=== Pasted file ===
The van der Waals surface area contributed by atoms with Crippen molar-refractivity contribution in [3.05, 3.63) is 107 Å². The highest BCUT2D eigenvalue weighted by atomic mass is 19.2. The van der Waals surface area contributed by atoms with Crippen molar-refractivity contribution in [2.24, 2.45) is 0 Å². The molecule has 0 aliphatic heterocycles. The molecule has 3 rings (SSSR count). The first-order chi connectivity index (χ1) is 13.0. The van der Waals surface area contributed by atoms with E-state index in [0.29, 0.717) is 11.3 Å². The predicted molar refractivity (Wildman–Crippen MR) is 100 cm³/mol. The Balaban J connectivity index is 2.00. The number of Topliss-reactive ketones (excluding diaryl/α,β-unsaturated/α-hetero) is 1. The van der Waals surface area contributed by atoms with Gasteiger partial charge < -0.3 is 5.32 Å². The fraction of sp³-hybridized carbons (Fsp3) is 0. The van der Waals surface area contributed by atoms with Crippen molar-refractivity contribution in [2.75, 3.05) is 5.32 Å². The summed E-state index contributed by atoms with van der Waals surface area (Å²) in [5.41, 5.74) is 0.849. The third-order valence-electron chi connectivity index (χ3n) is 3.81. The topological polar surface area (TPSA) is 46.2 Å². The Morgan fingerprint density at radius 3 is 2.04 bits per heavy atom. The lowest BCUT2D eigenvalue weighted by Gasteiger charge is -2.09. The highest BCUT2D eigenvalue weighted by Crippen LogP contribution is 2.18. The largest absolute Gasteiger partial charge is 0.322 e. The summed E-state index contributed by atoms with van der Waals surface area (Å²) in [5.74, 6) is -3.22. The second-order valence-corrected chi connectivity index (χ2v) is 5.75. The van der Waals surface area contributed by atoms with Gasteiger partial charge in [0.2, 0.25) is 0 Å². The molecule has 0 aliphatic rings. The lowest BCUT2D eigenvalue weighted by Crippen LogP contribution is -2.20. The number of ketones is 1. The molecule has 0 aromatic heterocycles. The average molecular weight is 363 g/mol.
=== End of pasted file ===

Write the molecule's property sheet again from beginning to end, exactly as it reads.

The van der Waals surface area contributed by atoms with Crippen molar-refractivity contribution in [3.05, 3.63) is 107 Å². The highest BCUT2D eigenvalue weighted by atomic mass is 19.2. The van der Waals surface area contributed by atoms with Crippen molar-refractivity contribution in [2.24, 2.45) is 0 Å². The molecule has 0 aliphatic heterocycles. The molecule has 3 rings (SSSR count). The first-order chi connectivity index (χ1) is 13.0. The van der Waals surface area contributed by atoms with E-state index in [0.29, 0.717) is 11.3 Å². The predicted molar refractivity (Wildman–Crippen MR) is 100 cm³/mol. The Balaban J connectivity index is 2.00. The number of Topliss-reactive ketones (excluding diaryl/α,β-unsaturated/α-hetero) is 1. The van der Waals surface area contributed by atoms with Gasteiger partial charge < -0.3 is 5.32 Å². The fraction of sp³-hybridized carbons (Fsp3) is 0. The van der Waals surface area contributed by atoms with Crippen molar-refractivity contribution in [2.75, 3.05) is 5.32 Å². The summed E-state index contributed by atoms with van der Waals surface area (Å²) in [5.41, 5.74) is 0.849. The third-order valence-electron chi connectivity index (χ3n) is 3.81. The topological polar surface area (TPSA) is 46.2 Å². The Morgan fingerprint density at radius 3 is 2.04 bits per heavy atom. The lowest BCUT2D eigenvalue weighted by Gasteiger charge is -2.09. The highest BCUT2D eigenvalue weighted by Crippen LogP contribution is 2.18. The largest absolute Gasteiger partial charge is 0.322 e. The summed E-state index contributed by atoms with van der Waals surface area (Å²) in [5.74, 6) is -3.22. The second-order valence-corrected chi connectivity index (χ2v) is 5.75. The van der Waals surface area contributed by atoms with Gasteiger partial charge in [0.2, 0.25) is 0 Å². The molecule has 0 aliphatic rings. The lowest BCUT2D eigenvalue weighted by Crippen LogP contribution is -2.20. The number of ketones is 1. The molecule has 0 aromatic heterocycles. The average molecular weight is 363 g/mol.